Is evolution like a soccer game, with long periods of stability interrupted by brief flashes of exciting activity? Or is it like a treadmill, perennially churning? In the early 1970’s, evolutionary biologist Leigh Van Valen sat down to answer that question, manually graphing “survivorship curves” for all organism groups which were sufficiently well represented in the fossil record at the time. His conclusion – so controversial at the time he started his own journal to publish it – was dubbed the Red Queen Hypothesis, one of the most famous literary metaphors in evolutionary science.
In Lewis Carroll’s Through the Looking Glass, Alice experiences the strange physics of the Red Queen’s country, where no progress is made no matter how fast you run. “Now here, you see, it takes all the running you can do, to keep in the same place,” the Red Queen tells Alice. Van Valen, who passed away October 16, used that episode and quote in his legendary 1973 paper to encapsulate his findings on the mercurial, unceasing nature of evolution.
Looking at the fossil record for several different biological genera (groups of similar species), the University of Chicago biologist saw the same pattern again and again: a steady decline in survival over time as species from each genera fizzle out and go extinct. To explain this uniform decline, Van Valen proposed the law of constant extinction, the tenet that species have an equal probability of going extinct at any time, never becoming more vulnerable or more resistant to being snuffed out.
But how could this be, if evolution is the story of species becoming gradually more adapted to their environment and, presumably, less likely to go extinct? Van Valen’s Red Queen Hypothesis filled that gap, proposing that no species could obtain perfect “fitness” because that goal was a moving target. While a species adapts to best fit its environment, the environment isn’t standing still. Gradual climate change, competition between species for the same food source, simultaneous evolution by the predators and prey of a species – all these elements and more are constantly shifting, making evolution a constant process rather than an occasional flurry.
“The Red Queen hypothesis was that the biological environment was constantly in flux in a way that was detrimental to the organisms living in it,” said David Jablonski, professor of geophysical sciences at the University of Chicago and a close colleague of Van Valen. “It’s like the Red Queen’s race in that everyone is madly scrambling, getting better all the time, but no one is gaining ground. A species can’t get far enough ahead of the pack such that it would be extinction-proof.”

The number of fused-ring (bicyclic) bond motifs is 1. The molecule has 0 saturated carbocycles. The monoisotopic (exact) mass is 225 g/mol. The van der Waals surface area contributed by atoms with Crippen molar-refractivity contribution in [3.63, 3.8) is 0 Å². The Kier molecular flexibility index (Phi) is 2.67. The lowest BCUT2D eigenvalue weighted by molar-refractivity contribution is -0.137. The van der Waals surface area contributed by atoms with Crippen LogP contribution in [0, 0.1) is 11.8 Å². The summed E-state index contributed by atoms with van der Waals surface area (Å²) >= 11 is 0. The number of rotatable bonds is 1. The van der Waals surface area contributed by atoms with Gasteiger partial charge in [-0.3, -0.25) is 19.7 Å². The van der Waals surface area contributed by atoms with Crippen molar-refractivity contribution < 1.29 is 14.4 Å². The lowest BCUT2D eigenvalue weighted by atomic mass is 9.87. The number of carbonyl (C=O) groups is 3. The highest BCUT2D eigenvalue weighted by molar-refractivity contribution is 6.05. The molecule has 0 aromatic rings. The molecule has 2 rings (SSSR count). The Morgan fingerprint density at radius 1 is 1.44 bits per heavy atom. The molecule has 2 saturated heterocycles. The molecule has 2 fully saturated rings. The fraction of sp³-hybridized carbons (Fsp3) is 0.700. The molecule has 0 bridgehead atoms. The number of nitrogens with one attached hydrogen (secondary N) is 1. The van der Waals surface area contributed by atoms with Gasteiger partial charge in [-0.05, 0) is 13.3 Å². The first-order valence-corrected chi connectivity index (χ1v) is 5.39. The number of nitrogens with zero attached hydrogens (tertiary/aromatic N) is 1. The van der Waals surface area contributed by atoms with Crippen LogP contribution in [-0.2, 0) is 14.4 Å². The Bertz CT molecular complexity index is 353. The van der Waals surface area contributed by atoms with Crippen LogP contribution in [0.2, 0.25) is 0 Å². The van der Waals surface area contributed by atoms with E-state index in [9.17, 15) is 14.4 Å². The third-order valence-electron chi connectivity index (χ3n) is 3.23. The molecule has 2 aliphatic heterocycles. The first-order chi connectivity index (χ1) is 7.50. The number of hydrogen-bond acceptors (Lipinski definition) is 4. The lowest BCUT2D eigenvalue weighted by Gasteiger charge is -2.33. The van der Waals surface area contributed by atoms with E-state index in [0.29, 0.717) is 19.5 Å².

Vivid examples of this constant turnover are found in nature through the “arms race” of hosts and parasites or predator and prey. Biologist Sean B. Carroll wrote about one such competition last week in the New York Times, discussing the ongoing tug of war between king cobras and mongooses evolving stronger venom and better venom resistance. Studies of the Red Queen relationship between snails and parasitic worms offered an elegant argument for why organisms reproduce sexually rather than asexually; the genetic reshuffling produced through sexual reproduction helps snails avoid parasitic infection.
Yet when Van Valen first proposed his theory and hypothesis, the evolutionary biology establishment resisted. After several rejections from the high-profile journals of the day, Van Valen went ahead and started his own, Evolutionary Theory, which premiered with “A New Evolutionary Law” as the lead article. After its publication, the theory continued to create controversy in the field, with some critics arguing that mass extinction events (such as the Cretaceous-Tertiary extinction event thought to end the time of the dinosaurs) were the primary drivers of evolution, invalidating Van Valen’s idea of perpetual motion. But Jablonski points out that Van Valen addressed that very complaint in his original paper, portraying such events as important, but rare, exceptions to the rule.
“That didn’t mean there were no external factors like rocks falling out of the sky or ice ages or rises or falls in sea level. He made it very clear that there were these physical challenges as well,” Jablonski said. “The interesting and sophisticated thing about this theory is that he saw both things taking place: this constant biological struggle and the intermittent perturbations that reset the system.”
In the nearly 40 years since it was published, the Red Queen Hypothesis has gained acceptance in the scientific community and been adapted to for uses beyond Van Valen’s original intent. The idea of relentless competition between organisms driving perpetual evolution has informed the study of host-parasite relationships and even offered clues to why organisms sexually reproduce rather than merely clone themselves, Jablonski said. A paper published in Nature earlier this year by scientists from England and New Mexico not only confirmed aspects of Van Valen’s theory, it found that it also contributed to a regular rate of speciation, the opposite pole to extinction.
Restless throughout his career, Van Valen subsequently moved on to a diverse array of other scientific questions, including the connection between brain size and intelligence and whether HeLa cells should be considered a separate species. Throughout his time at the University of Chicago, Jablonski said, he remained an open-minded scientist and teacher who prioritized creative and rigorous thinking, an attitude characterized by the conclusion to his 1973 paper.
“This is a novel way of looking at the world, one with which I am not yet comfortable,” he wrote. “But I have not yet found evidence against it, and it does make visible new paths and may even approach reality.”